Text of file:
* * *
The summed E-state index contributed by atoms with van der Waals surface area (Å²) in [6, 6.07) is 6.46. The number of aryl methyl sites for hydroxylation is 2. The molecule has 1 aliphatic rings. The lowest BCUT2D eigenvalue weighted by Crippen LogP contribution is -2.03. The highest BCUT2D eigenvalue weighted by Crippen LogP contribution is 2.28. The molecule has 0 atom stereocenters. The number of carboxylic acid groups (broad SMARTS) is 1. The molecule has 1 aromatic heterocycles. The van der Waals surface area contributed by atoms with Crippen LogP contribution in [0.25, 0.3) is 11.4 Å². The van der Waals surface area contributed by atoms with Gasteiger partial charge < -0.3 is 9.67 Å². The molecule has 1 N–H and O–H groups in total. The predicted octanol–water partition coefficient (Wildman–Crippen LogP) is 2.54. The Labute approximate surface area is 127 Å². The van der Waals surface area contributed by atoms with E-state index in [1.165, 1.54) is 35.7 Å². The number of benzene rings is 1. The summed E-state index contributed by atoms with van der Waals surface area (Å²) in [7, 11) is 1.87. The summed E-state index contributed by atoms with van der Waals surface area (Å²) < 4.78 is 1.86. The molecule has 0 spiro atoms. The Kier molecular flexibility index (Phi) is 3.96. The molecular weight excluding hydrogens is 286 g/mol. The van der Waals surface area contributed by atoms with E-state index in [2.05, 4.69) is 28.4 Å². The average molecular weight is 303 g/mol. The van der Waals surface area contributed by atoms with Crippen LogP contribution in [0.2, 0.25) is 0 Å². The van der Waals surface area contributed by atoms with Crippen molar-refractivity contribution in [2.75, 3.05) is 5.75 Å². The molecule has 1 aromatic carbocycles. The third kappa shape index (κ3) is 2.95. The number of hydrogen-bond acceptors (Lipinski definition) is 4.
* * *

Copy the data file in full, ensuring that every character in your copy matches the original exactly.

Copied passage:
The summed E-state index contributed by atoms with van der Waals surface area (Å²) in [6, 6.07) is 6.46. The number of aryl methyl sites for hydroxylation is 2. The molecule has 1 aliphatic rings. The lowest BCUT2D eigenvalue weighted by Crippen LogP contribution is -2.03. The highest BCUT2D eigenvalue weighted by Crippen LogP contribution is 2.28. The molecule has 0 atom stereocenters. The number of carboxylic acid groups (broad SMARTS) is 1. The molecule has 1 aromatic heterocycles. The van der Waals surface area contributed by atoms with Crippen LogP contribution in [0.25, 0.3) is 11.4 Å². The van der Waals surface area contributed by atoms with Gasteiger partial charge < -0.3 is 9.67 Å². The molecule has 1 N–H and O–H groups in total. The predicted octanol–water partition coefficient (Wildman–Crippen LogP) is 2.54. The Labute approximate surface area is 127 Å². The van der Waals surface area contributed by atoms with E-state index in [1.165, 1.54) is 35.7 Å². The number of benzene rings is 1. The summed E-state index contributed by atoms with van der Waals surface area (Å²) in [7, 11) is 1.87. The summed E-state index contributed by atoms with van der Waals surface area (Å²) < 4.78 is 1.86. The molecule has 0 spiro atoms. The Kier molecular flexibility index (Phi) is 3.96. The molecular weight excluding hydrogens is 286 g/mol. The van der Waals surface area contributed by atoms with E-state index in [2.05, 4.69) is 28.4 Å². The average molecular weight is 303 g/mol. The van der Waals surface area contributed by atoms with Crippen LogP contribution in [0.2, 0.25) is 0 Å². The van der Waals surface area contributed by atoms with Crippen molar-refractivity contribution in [2.75, 3.05) is 5.75 Å². The molecule has 1 aromatic carbocycles. The third kappa shape index (κ3) is 2.95. The number of hydrogen-bond acceptors (Lipinski definition) is 4.